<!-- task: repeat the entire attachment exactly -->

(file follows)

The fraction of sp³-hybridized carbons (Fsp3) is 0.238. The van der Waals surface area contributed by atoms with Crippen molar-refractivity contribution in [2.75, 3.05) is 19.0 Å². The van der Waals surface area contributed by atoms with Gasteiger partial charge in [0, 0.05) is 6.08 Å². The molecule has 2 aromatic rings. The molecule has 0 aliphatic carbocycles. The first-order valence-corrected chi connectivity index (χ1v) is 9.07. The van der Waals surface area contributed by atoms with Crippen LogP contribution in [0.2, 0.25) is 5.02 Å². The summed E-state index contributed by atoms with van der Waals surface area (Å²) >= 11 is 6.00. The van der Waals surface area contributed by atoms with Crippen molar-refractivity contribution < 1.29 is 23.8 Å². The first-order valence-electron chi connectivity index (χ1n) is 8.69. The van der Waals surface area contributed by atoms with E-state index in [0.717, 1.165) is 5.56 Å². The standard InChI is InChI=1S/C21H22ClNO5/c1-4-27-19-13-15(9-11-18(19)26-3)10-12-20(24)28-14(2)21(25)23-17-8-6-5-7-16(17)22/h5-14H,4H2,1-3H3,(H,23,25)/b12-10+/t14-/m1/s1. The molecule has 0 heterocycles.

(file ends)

The fraction of sp³-hybridized carbons (Fsp3) is 0.238. The van der Waals surface area contributed by atoms with Crippen molar-refractivity contribution in [2.75, 3.05) is 19.0 Å². The van der Waals surface area contributed by atoms with Gasteiger partial charge in [0, 0.05) is 6.08 Å². The molecule has 2 aromatic rings. The molecule has 0 aliphatic carbocycles. The first-order valence-corrected chi connectivity index (χ1v) is 9.07. The van der Waals surface area contributed by atoms with Crippen LogP contribution in [0.2, 0.25) is 5.02 Å². The summed E-state index contributed by atoms with van der Waals surface area (Å²) >= 11 is 6.00. The van der Waals surface area contributed by atoms with Crippen molar-refractivity contribution < 1.29 is 23.8 Å². The first-order valence-electron chi connectivity index (χ1n) is 8.69. The van der Waals surface area contributed by atoms with E-state index in [0.717, 1.165) is 5.56 Å². The standard InChI is InChI=1S/C21H22ClNO5/c1-4-27-19-13-15(9-11-18(19)26-3)10-12-20(24)28-14(2)21(25)23-17-8-6-5-7-16(17)22/h5-14H,4H2,1-3H3,(H,23,25)/b12-10+/t14-/m1/s1. The molecule has 0 heterocycles.